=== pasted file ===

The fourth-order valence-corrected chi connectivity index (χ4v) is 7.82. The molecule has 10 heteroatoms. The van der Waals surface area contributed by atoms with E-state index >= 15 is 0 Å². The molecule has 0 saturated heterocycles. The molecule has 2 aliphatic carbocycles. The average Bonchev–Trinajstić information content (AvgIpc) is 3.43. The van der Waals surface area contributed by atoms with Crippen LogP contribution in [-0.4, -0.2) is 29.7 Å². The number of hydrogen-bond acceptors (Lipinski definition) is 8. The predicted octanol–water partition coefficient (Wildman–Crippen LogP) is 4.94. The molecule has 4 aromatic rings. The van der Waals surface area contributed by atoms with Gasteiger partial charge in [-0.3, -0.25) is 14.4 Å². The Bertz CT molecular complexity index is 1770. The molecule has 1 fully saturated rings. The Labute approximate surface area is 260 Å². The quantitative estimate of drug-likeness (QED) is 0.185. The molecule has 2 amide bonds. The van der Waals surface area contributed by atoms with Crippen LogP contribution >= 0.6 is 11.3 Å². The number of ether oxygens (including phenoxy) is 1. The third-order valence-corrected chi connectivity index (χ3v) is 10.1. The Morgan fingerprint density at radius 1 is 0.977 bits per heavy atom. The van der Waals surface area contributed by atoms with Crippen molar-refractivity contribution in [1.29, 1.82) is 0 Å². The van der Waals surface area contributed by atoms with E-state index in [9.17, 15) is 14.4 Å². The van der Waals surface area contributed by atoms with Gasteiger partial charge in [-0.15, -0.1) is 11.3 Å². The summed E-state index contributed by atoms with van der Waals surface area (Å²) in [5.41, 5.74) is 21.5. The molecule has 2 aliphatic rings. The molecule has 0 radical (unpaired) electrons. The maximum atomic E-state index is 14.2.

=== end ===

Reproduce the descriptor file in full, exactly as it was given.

The fourth-order valence-corrected chi connectivity index (χ4v) is 7.82. The molecule has 10 heteroatoms. The van der Waals surface area contributed by atoms with E-state index >= 15 is 0 Å². The molecule has 0 saturated heterocycles. The molecule has 2 aliphatic carbocycles. The average Bonchev–Trinajstić information content (AvgIpc) is 3.43. The van der Waals surface area contributed by atoms with Crippen LogP contribution in [-0.4, -0.2) is 29.7 Å². The number of hydrogen-bond acceptors (Lipinski definition) is 8. The predicted octanol–water partition coefficient (Wildman–Crippen LogP) is 4.94. The molecule has 4 aromatic rings. The van der Waals surface area contributed by atoms with Gasteiger partial charge in [-0.3, -0.25) is 14.4 Å². The Bertz CT molecular complexity index is 1770. The molecule has 1 fully saturated rings. The Labute approximate surface area is 260 Å². The quantitative estimate of drug-likeness (QED) is 0.185. The molecule has 2 amide bonds. The van der Waals surface area contributed by atoms with Crippen LogP contribution >= 0.6 is 11.3 Å². The number of ether oxygens (including phenoxy) is 1. The third-order valence-corrected chi connectivity index (χ3v) is 10.1. The Morgan fingerprint density at radius 1 is 0.977 bits per heavy atom. The van der Waals surface area contributed by atoms with Crippen molar-refractivity contribution in [1.29, 1.82) is 0 Å². The van der Waals surface area contributed by atoms with E-state index in [9.17, 15) is 14.4 Å². The van der Waals surface area contributed by atoms with Gasteiger partial charge in [-0.15, -0.1) is 11.3 Å². The summed E-state index contributed by atoms with van der Waals surface area (Å²) in [5.41, 5.74) is 21.5. The molecule has 2 aliphatic rings. The molecule has 0 radical (unpaired) electrons. The maximum atomic E-state index is 14.2.